The Way is the Lord’s plan for the creation. The Way is the formula that leads us through the Gate. The Way returns us to goodness, then to Holiness, then to Fullness with the Lord. Without it, no virtue and no truth can last on earth or beyond it. Some believe that Rashida opened the Gate herself once she ascended mount Arsir and left the world, ensuring that we could follow her. Others believe that she just slipped through the keyhole. You see, the Gate might only open from the other side and when it does only those who know the Way will be let through. 

The Way is a relationship. The creation is truly one with the Lord and it all must be accorded the respect He commands. 

The Way is a belief. It is the conviction that the self and the world can be redeemed through their own will and action. 

The Way is a practice. To stray from Holiness is our natural condition, but ritual keeps the Way in the foreground of our life and Fullness as our goal. 

The Way is all encompassing. It begins with a woman, it embraces the world. It begins with a word and a full sentence rises from it. It begins with one order of creation, the people of earth, and will move to bring the entire cosmos back to Fullness with the Lord. There is no person, no thing, no place, no time to which it is not relevant. 

The Way is a challenge. It demands our attention; it demands we bend our lives around it. It will be the measure of your deeds, your thoughts, and the deepest feelings of your heart. Your family, your community, your city, and your entire society will be held to account by its standard.

Though our responsibility to the Way and to each other weighs heavy on us, we can be assured that as long the as the cosmos retains its essential Holiness the Way will retain its infinite efficacy. But much remains unanswered. What exactly is expected of followers of the Way? What is forbidden? What will be redeemed and what will be destroyed? To whom do we pray - To the Lord? To the Prophetess? To the Way itself? When we fail in our pursuit of Holiness, where do we turn? What will a cosmos returned to Fullness look like? Is the Gate open?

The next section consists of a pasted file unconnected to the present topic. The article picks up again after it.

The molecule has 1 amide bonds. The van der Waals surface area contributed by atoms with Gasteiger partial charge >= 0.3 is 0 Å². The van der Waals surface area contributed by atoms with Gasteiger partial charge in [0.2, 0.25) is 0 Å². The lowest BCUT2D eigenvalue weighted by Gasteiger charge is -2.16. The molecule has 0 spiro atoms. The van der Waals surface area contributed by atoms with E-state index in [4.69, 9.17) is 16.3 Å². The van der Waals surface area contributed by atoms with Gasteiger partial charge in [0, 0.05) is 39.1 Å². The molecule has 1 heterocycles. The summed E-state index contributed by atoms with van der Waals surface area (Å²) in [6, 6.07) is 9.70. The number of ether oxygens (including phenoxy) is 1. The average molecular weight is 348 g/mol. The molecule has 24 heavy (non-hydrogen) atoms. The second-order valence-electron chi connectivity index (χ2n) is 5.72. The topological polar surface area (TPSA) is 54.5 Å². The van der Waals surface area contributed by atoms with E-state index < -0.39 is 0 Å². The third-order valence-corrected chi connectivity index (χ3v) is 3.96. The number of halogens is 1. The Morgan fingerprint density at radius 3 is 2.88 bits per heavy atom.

Girl Reciting Qu'ran, Osman Hamdi Bey, 1880

We seek answers in the life of the Prophetess, as her voice comes down to us in the Five Holies. The books of Hallaj, Laila, Emrah, Idris, and the book of Attestations lay bare the deeds of the Prophetess and the knowledge of the Way which she imparted to her earliest assistants. We are reminded that Hallaj was once the Prophetess’ greatest opponent before his conversion. We are filled with hope. We read the tender words spoken between Rashida and Laila before they fled their enemies. We shed tears, knowing that the Way is not easy. Emrah recalls the judgments which the Prophetess gave at the city of Unah. This shows us that the Way sometimes requires as much pragmatism as conviction. Idris watches his Prophetess climb mount Arsir to leave this world behind. His grief, his awe becomes our own. We read the squabbles which occur amongst the assistants as the Prophetess shares her wisdom in the book of Attestations. We sigh, knowing that learning still escapes us.

Aged, pieced, blinded. Slave, serving girl, exile, teacher, judge, leader, Prophetess. 
Wandering, seeking, losing, finding.
Perspective, thought, belief, action. 
Self, community, society, cosmos. 
Pilgrims, commanders, merchants, mystics, princes, servents, farmers, nomads, governors, fishermen, basket weavers, artisans, scribes, builders, scholars, canal diggers, herders, parents.
All of these are joined in the pursuit of the Way. Like a canto being spoken or a tapestry woven, the Way continues on. Tomorrow may be a step toward Fullness or a stumble back to separation, but the Way will continue all the same. 

Our history stretches almost 800 years. Struggle has shaken and divided us. Compromises have been made. Power and the Way are so tangled as to be inseparable. But the spirit of our enterprise remains. The Way is strong, the Way is true, and we continue to rise to its challenge. 

St Francis with a Skull, Francisco de Zurbaran, 1630

I’ve touched on the religion of the Besharan empire before and made it a major mechanic in my last Meager Country campaign. However, I don’t think that last set of rules gives the right impression of the Besharan religion. All the sects seem like their own faiths with wildly different practices, rather than different expression of the same rich and varied religious tradition. I think my players had the same feelings. 

With this post, I wanted to take things from the top and give all the sects a more solid background to work off of. In future, I'll be add more posts detailing the sects and eventually circle back to writing more mechanics for playing priests and paladins and mystics of the Way. 

This post is dedicated to Rabe'eh of Basra